Central West Region – Lancelin to Dongara

Central West Region 

Lancelin to Dongara

lancelin jetty

The coastal reef is typified by Tamala limestone reef system. Out at the 20 m depth contour, there is another series of long limestone reefs running parallel to the shore, which form part of the largest continuous temperate limestone reef in Australia (running from Dongara to Trigg). Associated with this reef are numerous rocks and islands with large intertidal rock platforms. It is this system of reefs and islands provides protection from swell waves, and in places there are shallow lagoons and relatively protected harbours. The region is still very exposed to westerly swells and the reefs aren’t a complete barrier.

The reduced swell is still often enough to make diving dangerous, or at least to reduce the underwater visibility. Long periods of calm seas produce the best diving conditions and allow for diving on the richer and deeper outer reefs. The visibility inshore can be poor in the shallows, as the fine limestone sand is whipped up even by a light swell. The seaweed beds also fragment and further cloud the water with seaweed detritus and the decaying seaweed banks can stain the water brown. Its clearer further offshore usually.

On boat trips it is common to see seals, migrating whales and pods of dolphins.  Humpback whales migrate northward along the Western Australian coastline each autumn (April/May). The humpback whales return in spring (September/October) during their southern migration to summer feeding grounds in Antarctica. At least three species of marine turtle have been recorded in waters off the Central West Coast. The region contains a mix of plants and animals both temperate (65%) and tropical (35%). Biological surveys indicate that the park’s marine plant and animal communities are very diverse and include a number of species that are at the limit of their geographical distribution. Some areas along the indented coastline are less exposed to the hot and strong Leeuwin Current and the islands and lagoons have varying degrees of water exchange. This means lots of habitat variety, species diversity and also opportunities for endemic WA species, such as the area’s unusual sponges, to thrive.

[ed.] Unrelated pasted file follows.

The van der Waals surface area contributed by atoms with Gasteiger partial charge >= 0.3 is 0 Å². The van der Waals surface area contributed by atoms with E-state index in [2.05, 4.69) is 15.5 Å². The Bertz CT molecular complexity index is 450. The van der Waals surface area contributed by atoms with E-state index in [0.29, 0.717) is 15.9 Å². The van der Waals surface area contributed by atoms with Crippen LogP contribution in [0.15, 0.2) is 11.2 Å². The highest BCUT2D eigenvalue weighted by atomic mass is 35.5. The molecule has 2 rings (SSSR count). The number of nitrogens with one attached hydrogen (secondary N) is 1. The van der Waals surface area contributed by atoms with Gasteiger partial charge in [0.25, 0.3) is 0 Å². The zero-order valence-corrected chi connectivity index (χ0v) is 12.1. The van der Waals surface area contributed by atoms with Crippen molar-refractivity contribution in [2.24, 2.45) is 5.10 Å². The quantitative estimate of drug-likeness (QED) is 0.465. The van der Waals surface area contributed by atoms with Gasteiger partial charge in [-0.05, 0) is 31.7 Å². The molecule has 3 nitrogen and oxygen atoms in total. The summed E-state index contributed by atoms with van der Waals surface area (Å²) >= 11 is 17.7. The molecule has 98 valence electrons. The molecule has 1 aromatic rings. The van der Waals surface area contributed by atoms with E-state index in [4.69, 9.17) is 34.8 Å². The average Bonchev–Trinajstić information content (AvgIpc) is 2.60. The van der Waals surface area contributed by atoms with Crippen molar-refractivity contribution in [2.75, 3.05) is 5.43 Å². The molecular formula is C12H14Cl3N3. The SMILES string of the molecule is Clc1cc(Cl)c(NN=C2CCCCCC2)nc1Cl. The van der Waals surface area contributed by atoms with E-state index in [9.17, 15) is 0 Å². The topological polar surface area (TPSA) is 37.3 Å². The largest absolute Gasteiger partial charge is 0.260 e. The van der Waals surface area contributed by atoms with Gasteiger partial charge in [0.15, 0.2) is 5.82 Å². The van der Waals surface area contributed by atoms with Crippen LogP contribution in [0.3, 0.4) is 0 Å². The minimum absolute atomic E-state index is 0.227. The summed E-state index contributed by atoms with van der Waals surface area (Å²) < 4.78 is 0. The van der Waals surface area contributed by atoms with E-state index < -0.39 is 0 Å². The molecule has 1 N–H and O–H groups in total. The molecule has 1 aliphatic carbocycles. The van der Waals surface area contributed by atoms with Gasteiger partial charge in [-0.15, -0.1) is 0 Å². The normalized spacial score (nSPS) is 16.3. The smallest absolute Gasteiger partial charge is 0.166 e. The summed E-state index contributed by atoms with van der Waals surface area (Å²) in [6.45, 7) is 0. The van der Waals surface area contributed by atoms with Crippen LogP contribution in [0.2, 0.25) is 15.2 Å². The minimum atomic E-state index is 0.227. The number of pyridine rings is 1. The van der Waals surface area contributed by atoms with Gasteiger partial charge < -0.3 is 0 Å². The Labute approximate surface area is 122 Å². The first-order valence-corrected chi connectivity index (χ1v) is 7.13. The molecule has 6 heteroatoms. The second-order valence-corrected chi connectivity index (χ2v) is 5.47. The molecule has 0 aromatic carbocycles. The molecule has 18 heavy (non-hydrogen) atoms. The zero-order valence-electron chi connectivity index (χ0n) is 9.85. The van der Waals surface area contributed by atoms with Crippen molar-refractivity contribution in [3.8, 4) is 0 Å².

Endemic cold-water species found at their northern distribution limits included the turban shell, Turbo jourdani , the abalone, Haliotis scalaris, and the sand dollar, Ammotrophus arachnoides. Rare animals include the cowrie, Cypraea venusta. Numerous colourful corals grow in the deeper areas (although they don’t form reefs) and extensive limestone reefs contain grottos and overhangs. These are covered with colourful corals at the southerly extreme of their range. Two coral species of Acropora are, with the exception of a few colonies of A. yongei at Rottnest Island, the most southerly Western Australian records of living Acropora coral.

The ten most abundant reef fishes in the marine park waters consist of one tropical species, six subtropical species and three warm temperate species, Western king wrasse (Coris auricularis), Brownfield’s wrasse (Halichoeres brownfieldi), McCulloch’s scalyfin (Parmamccullochi), Miller’s damselfish (Pomacentrus milleri) , Black spotted wrasse (Austrolabrus maculatus), Western buffalo bream (Kyphosus cornelii), Orange spotted wrasse (Notolabrus parilus), Western scalyfin (Parma occidentalis), Baldchin groper (Choerodon rubescens), and the Redstriped cardinalfish (Apogon victoriae)

The macroalgal (seaweed) communities consist of at least 125 species of algae.  The large brown Strap Weed Ecklonia radiata dominates from the seaward edges of the tidal platform and the limestone reefs in 20 m. Deeper, offshore reef platforms are dominated by red algae (95 species), with some brown algae (22 species) and green algae (8 species). The Central West Coast marine bioregion contains more seagrass species than any other area in Australia. Seagrass meadows are important habitat for marine species.  Dense seagrass meadows are found between the Jurien Bay town site and Black Rock and these areas are dominated by perennial (i.e. long-lived) Posidonia sinuosa and Amphibolis species that may take decades to recover if lost.